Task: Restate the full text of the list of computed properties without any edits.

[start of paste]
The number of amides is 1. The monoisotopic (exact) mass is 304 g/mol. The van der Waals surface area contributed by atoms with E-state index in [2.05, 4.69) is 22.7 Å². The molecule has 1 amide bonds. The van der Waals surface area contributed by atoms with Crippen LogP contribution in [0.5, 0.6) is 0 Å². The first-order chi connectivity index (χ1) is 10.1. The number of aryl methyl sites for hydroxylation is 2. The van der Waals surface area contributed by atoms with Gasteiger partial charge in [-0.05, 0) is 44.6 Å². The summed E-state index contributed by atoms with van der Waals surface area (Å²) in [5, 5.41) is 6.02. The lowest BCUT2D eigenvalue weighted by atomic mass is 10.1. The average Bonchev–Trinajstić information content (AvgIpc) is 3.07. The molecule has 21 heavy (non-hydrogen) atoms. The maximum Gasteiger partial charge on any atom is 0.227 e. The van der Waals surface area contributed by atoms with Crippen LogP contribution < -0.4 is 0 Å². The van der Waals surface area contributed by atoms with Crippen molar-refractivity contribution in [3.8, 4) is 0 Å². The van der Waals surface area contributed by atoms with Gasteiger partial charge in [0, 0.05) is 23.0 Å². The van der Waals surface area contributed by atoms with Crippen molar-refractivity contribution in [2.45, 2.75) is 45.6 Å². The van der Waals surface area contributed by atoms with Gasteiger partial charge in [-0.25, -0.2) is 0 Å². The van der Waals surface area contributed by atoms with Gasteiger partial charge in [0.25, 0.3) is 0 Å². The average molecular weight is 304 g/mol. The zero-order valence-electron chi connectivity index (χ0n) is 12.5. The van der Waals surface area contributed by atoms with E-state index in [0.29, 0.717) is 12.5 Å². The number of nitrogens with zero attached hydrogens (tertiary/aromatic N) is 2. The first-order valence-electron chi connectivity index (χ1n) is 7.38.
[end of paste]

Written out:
The number of amides is 1. The monoisotopic (exact) mass is 304 g/mol. The van der Waals surface area contributed by atoms with E-state index in [2.05, 4.69) is 22.7 Å². The molecule has 1 amide bonds. The van der Waals surface area contributed by atoms with Crippen LogP contribution in [0.5, 0.6) is 0 Å². The first-order chi connectivity index (χ1) is 10.1. The number of aryl methyl sites for hydroxylation is 2. The van der Waals surface area contributed by atoms with Gasteiger partial charge in [-0.05, 0) is 44.6 Å². The summed E-state index contributed by atoms with van der Waals surface area (Å²) in [5, 5.41) is 6.02. The lowest BCUT2D eigenvalue weighted by atomic mass is 10.1. The average Bonchev–Trinajstić information content (AvgIpc) is 3.07. The molecule has 21 heavy (non-hydrogen) atoms. The maximum Gasteiger partial charge on any atom is 0.227 e. The van der Waals surface area contributed by atoms with Crippen LogP contribution < -0.4 is 0 Å². The van der Waals surface area contributed by atoms with Crippen molar-refractivity contribution in [3.8, 4) is 0 Å². The van der Waals surface area contributed by atoms with Gasteiger partial charge in [0, 0.05) is 23.0 Å². The van der Waals surface area contributed by atoms with Crippen molar-refractivity contribution in [2.45, 2.75) is 45.6 Å². The van der Waals surface area contributed by atoms with Gasteiger partial charge in [-0.25, -0.2) is 0 Å². The van der Waals surface area contributed by atoms with Gasteiger partial charge in [0.25, 0.3) is 0 Å². The average molecular weight is 304 g/mol. The zero-order valence-electron chi connectivity index (χ0n) is 12.5. The van der Waals surface area contributed by atoms with E-state index in [0.29, 0.717) is 12.5 Å². The number of nitrogens with zero attached hydrogens (tertiary/aromatic N) is 2. The first-order valence-electron chi connectivity index (χ1n) is 7.38.